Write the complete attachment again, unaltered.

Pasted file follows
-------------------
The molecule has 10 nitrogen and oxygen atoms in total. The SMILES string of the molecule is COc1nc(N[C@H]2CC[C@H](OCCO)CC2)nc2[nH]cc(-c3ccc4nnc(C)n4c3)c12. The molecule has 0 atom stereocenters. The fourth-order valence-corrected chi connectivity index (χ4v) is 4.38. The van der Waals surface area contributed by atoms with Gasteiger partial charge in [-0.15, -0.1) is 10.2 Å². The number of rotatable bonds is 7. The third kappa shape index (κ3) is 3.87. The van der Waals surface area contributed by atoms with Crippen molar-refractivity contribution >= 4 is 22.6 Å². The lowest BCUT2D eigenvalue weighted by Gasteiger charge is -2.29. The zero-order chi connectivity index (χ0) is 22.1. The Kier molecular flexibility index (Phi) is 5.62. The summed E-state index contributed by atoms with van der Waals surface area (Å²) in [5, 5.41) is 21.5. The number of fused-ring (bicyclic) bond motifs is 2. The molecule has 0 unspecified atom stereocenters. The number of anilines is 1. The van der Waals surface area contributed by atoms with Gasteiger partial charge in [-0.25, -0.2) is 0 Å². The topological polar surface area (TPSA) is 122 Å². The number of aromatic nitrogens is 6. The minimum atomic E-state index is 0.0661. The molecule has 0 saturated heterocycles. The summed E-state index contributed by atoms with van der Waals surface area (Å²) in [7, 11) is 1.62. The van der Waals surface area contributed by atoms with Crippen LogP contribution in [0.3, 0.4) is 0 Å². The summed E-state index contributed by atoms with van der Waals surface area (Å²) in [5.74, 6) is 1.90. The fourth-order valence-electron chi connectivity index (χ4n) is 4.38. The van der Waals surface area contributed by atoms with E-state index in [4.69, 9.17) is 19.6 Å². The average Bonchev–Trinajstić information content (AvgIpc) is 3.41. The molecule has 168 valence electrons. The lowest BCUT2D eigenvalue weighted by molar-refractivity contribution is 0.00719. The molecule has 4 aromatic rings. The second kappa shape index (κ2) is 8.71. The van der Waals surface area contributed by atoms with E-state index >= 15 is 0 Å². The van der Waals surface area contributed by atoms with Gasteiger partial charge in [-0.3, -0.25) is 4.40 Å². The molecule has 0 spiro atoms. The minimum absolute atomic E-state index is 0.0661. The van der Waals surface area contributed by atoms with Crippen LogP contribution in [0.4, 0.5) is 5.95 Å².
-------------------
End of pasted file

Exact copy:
The molecule has 10 nitrogen and oxygen atoms in total. The SMILES string of the molecule is COc1nc(N[C@H]2CC[C@H](OCCO)CC2)nc2[nH]cc(-c3ccc4nnc(C)n4c3)c12. The molecule has 0 atom stereocenters. The fourth-order valence-corrected chi connectivity index (χ4v) is 4.38. The van der Waals surface area contributed by atoms with Gasteiger partial charge in [-0.15, -0.1) is 10.2 Å². The number of rotatable bonds is 7. The third kappa shape index (κ3) is 3.87. The van der Waals surface area contributed by atoms with Crippen molar-refractivity contribution >= 4 is 22.6 Å². The lowest BCUT2D eigenvalue weighted by Gasteiger charge is -2.29. The zero-order chi connectivity index (χ0) is 22.1. The Kier molecular flexibility index (Phi) is 5.62. The summed E-state index contributed by atoms with van der Waals surface area (Å²) in [5, 5.41) is 21.5. The number of fused-ring (bicyclic) bond motifs is 2. The molecule has 0 unspecified atom stereocenters. The number of anilines is 1. The van der Waals surface area contributed by atoms with Gasteiger partial charge in [-0.25, -0.2) is 0 Å². The topological polar surface area (TPSA) is 122 Å². The number of aromatic nitrogens is 6. The minimum atomic E-state index is 0.0661. The molecule has 0 saturated heterocycles. The summed E-state index contributed by atoms with van der Waals surface area (Å²) in [7, 11) is 1.62. The van der Waals surface area contributed by atoms with Crippen LogP contribution in [0.3, 0.4) is 0 Å². The summed E-state index contributed by atoms with van der Waals surface area (Å²) in [5.74, 6) is 1.90. The fourth-order valence-electron chi connectivity index (χ4n) is 4.38. The van der Waals surface area contributed by atoms with E-state index in [4.69, 9.17) is 19.6 Å². The average Bonchev–Trinajstić information content (AvgIpc) is 3.41. The molecule has 168 valence electrons. The lowest BCUT2D eigenvalue weighted by molar-refractivity contribution is 0.00719. The molecule has 4 aromatic rings. The second kappa shape index (κ2) is 8.71. The van der Waals surface area contributed by atoms with E-state index >= 15 is 0 Å². The van der Waals surface area contributed by atoms with Gasteiger partial charge in [-0.3, -0.25) is 4.40 Å². The molecule has 0 spiro atoms. The minimum absolute atomic E-state index is 0.0661. The van der Waals surface area contributed by atoms with Crippen LogP contribution in [0.4, 0.5) is 5.95 Å².